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Sickly US economy set for H2 rebound

The recession-hit US economy is proving weaker than economists expected just a month ago, but forecasters still think a recovery is in the cards for later this year, a survey.

“Consumer spending and residential investment are expected to turn positive and begin boosting GDP growth in the third quarter of this year,” the newsletter Blue Chip Economic Indicators said, summarizing its survey of private economists.

The consensus of the 51 forecasters surveyed looks for US gross domestic product to tumble at a sharp 5.3% annual rate in the first quarter and to decline at a 2% pace in the second quarter.

In the third quarter, however, economists expect the economy to expand at a 0.5% rate, followed by a 1.8% fourth-quarter gain.

For the year as a whole, the economy is expected to shrink 2.6%, which would be the largest annual contraction since the Great Depression. A month ago the survey pointed to a drop of 1.9%.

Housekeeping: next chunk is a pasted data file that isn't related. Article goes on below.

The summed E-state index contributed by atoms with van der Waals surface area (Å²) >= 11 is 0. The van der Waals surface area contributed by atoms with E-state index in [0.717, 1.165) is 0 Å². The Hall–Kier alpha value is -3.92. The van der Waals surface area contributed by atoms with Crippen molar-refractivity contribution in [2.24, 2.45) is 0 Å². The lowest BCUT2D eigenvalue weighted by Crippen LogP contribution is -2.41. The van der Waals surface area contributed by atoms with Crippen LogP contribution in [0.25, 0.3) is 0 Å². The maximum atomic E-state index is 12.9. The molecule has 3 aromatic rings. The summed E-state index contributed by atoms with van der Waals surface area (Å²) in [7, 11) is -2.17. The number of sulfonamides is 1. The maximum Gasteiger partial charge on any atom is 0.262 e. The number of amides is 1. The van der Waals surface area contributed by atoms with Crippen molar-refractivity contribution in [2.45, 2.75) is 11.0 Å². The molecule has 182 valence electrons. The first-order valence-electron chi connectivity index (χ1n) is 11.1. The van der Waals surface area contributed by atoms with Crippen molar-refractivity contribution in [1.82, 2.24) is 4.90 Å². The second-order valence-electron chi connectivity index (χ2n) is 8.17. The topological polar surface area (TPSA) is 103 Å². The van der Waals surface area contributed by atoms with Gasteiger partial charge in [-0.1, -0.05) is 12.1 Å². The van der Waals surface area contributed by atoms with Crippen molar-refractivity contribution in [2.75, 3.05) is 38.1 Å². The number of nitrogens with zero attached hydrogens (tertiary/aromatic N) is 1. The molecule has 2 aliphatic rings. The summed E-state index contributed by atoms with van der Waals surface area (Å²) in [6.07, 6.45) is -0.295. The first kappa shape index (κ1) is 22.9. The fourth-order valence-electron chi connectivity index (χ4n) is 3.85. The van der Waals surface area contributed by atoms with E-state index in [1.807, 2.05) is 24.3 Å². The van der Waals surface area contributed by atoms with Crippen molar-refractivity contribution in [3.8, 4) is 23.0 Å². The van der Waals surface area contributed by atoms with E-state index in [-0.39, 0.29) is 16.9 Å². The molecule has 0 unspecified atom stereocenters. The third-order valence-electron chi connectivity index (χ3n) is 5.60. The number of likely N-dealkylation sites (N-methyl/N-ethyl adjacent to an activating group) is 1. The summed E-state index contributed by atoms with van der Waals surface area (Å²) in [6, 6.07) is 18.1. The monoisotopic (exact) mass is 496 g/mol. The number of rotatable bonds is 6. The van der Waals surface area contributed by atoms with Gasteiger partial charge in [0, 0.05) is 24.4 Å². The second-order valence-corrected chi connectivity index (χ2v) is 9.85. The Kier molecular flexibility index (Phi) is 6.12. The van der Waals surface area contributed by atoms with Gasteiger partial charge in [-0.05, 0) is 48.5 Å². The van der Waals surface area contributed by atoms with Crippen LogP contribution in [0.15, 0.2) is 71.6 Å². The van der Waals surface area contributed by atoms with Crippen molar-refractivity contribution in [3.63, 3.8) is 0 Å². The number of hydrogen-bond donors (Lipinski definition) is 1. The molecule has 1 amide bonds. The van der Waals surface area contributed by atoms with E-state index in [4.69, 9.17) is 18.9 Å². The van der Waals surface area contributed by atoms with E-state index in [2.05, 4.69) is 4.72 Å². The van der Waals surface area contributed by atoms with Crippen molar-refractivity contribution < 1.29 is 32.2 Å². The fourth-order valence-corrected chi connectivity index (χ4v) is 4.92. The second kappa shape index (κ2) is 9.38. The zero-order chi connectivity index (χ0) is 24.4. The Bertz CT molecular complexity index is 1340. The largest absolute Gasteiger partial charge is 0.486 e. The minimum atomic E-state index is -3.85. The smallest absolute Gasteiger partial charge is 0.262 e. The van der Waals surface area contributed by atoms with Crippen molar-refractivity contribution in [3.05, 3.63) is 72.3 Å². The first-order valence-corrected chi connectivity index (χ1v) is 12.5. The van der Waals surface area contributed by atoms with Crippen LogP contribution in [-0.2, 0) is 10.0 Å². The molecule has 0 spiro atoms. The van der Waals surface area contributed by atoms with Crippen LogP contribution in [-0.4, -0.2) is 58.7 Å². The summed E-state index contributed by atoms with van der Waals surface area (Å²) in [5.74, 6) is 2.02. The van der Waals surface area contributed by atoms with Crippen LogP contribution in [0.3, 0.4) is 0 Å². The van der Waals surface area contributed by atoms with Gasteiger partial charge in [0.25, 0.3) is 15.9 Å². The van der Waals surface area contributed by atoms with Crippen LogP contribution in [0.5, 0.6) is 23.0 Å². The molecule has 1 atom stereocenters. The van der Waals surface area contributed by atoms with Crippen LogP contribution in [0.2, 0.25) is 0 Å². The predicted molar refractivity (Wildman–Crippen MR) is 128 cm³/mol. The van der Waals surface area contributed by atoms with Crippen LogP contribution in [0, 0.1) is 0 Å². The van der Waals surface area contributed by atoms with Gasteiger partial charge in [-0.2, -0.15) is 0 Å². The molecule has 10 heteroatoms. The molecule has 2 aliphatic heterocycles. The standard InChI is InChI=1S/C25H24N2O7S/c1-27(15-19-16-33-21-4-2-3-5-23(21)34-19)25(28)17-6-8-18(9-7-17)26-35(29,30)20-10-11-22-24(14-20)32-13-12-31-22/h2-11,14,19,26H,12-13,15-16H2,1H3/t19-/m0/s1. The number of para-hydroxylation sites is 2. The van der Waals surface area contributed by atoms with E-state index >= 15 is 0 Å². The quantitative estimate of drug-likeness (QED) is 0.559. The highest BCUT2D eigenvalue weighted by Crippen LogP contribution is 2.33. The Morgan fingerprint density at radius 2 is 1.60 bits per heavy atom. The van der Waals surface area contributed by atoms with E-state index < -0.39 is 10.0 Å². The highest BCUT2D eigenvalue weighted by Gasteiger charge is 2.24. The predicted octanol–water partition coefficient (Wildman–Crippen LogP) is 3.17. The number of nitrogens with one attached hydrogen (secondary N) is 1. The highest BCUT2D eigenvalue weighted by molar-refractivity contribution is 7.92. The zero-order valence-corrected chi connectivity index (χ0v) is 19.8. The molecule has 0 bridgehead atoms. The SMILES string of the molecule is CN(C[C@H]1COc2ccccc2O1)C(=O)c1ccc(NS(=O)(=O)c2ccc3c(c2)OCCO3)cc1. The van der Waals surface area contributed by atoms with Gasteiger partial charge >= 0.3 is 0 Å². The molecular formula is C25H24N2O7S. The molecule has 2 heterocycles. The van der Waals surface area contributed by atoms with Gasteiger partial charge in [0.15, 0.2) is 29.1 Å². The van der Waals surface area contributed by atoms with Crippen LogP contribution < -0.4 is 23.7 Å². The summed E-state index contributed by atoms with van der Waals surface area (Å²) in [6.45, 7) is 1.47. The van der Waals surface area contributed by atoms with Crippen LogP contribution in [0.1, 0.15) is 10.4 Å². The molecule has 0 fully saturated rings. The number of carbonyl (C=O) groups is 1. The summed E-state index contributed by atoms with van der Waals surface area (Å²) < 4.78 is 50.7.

“A huge drop in business inventories, further declines in non-residential fixed investment and another sharp drop in residential investment” are expected to drive economic weakness in the first half of 2009, the survey said.

In the first half of the year the economy will also be pressured by “continued, albeit diminishing declines in consumer spending and falling exports,” it added.

By the second half consumers are expected to open their wallets, encouraged by the sharp drop in energy costs, tax cuts contained in a recently passed fiscal stimulus package and some loosening of credit conditions, the survey said.

However, consumer enthusiasm will likely be tempered by reminders of sharp declines in home prices and retirement savings and stubbornly high levels of unemployment.

“The unemployment rate now is expected to average 8.6% this year and 9.1% in 2010, the highest back-to-back years of unemployment since 1982-1983,” the survey said.

The pace of the recovery should quicken next year, the survey found. In the first quarter of 2010, the economy is expected to grow at a 2.3% pace, which is expected to quicken to a 3.1% pace by year end.

The latest poll was conducted prior to a government report on Friday that showed the unemployment rate surged to a 25-year high of 8.1% last month as employers cut 651,000 jobs. (Reuters)